They found that Lig-1 was greatly diminished in tumor tissues when compared to the normal tissues. The researchers next conducted a series of laboratory experiments using human breast cancer cell lines and a technique called RNA interference that allows for selective depletion of cellular proteins.
Interestingly, they found the same results in the human breast cancers that they found in mice. In fact, 60 percent of 67 tumors analyzed showed a loss of the Lig-1 protein and its levels were, on average, 33 percent lower in tumor tissue versus healthy breast tissue.
"There was a clear inverse relationship between Lig-1 and HER2," said Sweeney. "When we depleted Lig-1, cancer cells grew almost 50 percent faster, while the opposite occurred when we restored Lig-1 to healthy levels. We also found that depleting HER2 levels resulted in an increase in Lig-1 levels, while activating HER2 resulted in Lig-1 depletion."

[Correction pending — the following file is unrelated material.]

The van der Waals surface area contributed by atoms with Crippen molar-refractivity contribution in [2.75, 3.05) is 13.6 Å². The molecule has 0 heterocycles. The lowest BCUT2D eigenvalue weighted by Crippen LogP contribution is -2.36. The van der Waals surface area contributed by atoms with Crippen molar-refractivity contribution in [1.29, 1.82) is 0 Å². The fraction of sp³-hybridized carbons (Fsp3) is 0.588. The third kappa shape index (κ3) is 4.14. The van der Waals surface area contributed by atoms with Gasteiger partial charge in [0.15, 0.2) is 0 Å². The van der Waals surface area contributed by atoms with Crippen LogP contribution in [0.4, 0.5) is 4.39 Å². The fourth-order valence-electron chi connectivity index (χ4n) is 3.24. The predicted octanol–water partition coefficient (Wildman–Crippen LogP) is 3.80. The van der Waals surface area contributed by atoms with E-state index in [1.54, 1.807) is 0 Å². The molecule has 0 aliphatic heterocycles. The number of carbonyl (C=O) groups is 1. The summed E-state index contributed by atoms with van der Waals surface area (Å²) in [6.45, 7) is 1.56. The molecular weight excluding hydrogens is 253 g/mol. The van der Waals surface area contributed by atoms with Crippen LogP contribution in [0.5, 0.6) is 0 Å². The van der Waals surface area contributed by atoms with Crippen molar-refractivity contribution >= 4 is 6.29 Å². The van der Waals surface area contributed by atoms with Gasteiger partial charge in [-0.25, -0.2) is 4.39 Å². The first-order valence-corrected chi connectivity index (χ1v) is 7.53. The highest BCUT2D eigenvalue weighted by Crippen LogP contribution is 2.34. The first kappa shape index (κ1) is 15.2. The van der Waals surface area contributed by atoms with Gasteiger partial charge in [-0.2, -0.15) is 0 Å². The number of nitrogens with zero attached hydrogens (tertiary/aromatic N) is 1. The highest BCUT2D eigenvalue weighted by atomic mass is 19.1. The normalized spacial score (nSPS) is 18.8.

According to Sweeney, the results may help explain why, even among patients with HER2-positive breast cancer, the disease process can vary dramatically.
"We think Lig-1 levels could be linked to prognosis. Patients with more of the regulator gene's functions intact are going to have a better outcome than those with less," she said.
Results of the current study further support the notion that Lig-1 serves as a tumor suppressor gene, though more work is needed to confirm this outcome. Sweeney and her team are gathering more evidence to support this theory and to determine whether or not Lig-1 levels are truly predictive of outcome for HER2-positive patients. If so, it will suggest that, while this type of test is not available today, these patients should in the future be screened for Lig-1 activity in order to better define treatment subgroup
|Contact: Karen Finney|
University of California - Davis - Health System